Monday, 17 October 2011

FRINGE, 4.4 - "Subject 9"

Monday, 17 October 2011
While an appealing character-building episode, "Subject 9" was unfortunately built around a central mystery that wasn't mysterious—to me, at least. Given the focus of this season is the "erased" Peter Bishop (Joshua Jackson) from the timeline, was I alone in theorizing the "energy apparition" Olivia (Anna Torv) saw hovering over her bed was Peter trying to make stronger contact? To some extent this undercut the episode for me, as it thus became an hour where Olivia and Walter (John Noble) tried to solve a non-mystery. And even muddying the water by pointing a finger at Cameron James (Person Of Interest's Chadwick Boseman)—a man who could astral project when he was part of Walter's Cortexiphan child experiments in the '70s as Subject 9—did little to convince me otherwise.

However, putting aside this episode's plot failure, it was still a good episode with some memorable moments. Of particular delight was seeing the relationship between Olivia and Walter explored in the new timeline, as Walter left his laboratory for the first time in years (to prove to Olivia he's improving as an out-patient, having realized she has the final say on his fate regarding an assessment of his mental health). John Noble was once again brilliant throughout, especially when Walter flew into a bizarre rage while staying at a hotel and being unable to control his mysophobia. It was great to see Olivia acting as both Walter's friend and guardian out in the wider world (developing a slight father-daughter vibe), and with Walter knowing she has such power over him it was excruciating to see him try and keep his sanity in her presence...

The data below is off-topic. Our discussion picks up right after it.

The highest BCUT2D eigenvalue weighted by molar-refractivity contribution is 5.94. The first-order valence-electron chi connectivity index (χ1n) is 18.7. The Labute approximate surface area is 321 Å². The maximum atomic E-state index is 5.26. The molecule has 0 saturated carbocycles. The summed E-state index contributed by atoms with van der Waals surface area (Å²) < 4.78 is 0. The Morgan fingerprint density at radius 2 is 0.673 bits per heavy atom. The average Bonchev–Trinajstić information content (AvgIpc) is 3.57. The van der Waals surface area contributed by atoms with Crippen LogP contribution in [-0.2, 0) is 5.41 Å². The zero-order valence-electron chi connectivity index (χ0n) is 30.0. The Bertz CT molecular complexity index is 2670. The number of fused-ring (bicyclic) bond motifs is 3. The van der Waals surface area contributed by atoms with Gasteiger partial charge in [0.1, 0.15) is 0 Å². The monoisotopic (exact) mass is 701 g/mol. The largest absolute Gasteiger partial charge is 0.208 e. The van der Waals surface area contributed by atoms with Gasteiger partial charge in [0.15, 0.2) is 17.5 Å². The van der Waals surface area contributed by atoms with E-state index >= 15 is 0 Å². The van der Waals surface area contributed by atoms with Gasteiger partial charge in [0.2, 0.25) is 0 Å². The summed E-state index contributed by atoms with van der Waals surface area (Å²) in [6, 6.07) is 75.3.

Plus there was an unexpectedly great guest-star performance from Chadwick Boseman, who played Cameron James (real name Matt Liddle). Despite his limited screentime, Boseman crafted a very engaging and likable character; another child of the Cortexiphan trials whose life has been ruined in adulthood, as he's cursed to move metal with his mind whenever he becomes emotional (an ability that had a particularly nasty outcome involving a girlfriend with fillings in her teeth).

As I said, it was a shame the core to this episode wasn't more involving, because it had good moments and appealing interactions. But it mainly existed for one purpose: to return Peter. By the end of this episode, he's unexpectedly surfaced in Reiden Lake, where he drowned as a boy in this altered timeline. I was expecting Peter to be absent from the show a good deal longer, and don't really understand how he's managed to return (considering nothing Olivia or Walter did seemed to aide that process), but hopefully the next episode will enlighten us. (To be honest, I'm not expecting a plausible explanation for anything involving Peter's situation this season, so my expectations are prudently low.)

At any rate, it should be interesting from a character standpoint to see how everyone reacts to Peter's outrageous claims to be the adult son of a little boy who drowned, from an alternate universe where he survived. I wonder if Peter has been living in a third dimension separate from the two we know, which might explain the source of those new shape-shifters introduced in the premiere? As I've said for a few years now, it seems plausible to have the two universes unite to fight a common enemy. Might that enemy be from the future, given the time distortion that went with the blue energy that signaled Peter's attempt to communicate? We'll have to see what Peter's story is next week, but knowing Fringe the details will be sketchy at best, or he'll be unable to remember too much about what happened to save the writers a big headache.


  • Is it even worth mentioning that Cameron James was a nod to director James Cameron? Everyone knew that, right?
written by Jeff Pinkner, J.H Wyman & Akiva Goldsman · directed by Joe Chappelle · 14 October 2011 · Fox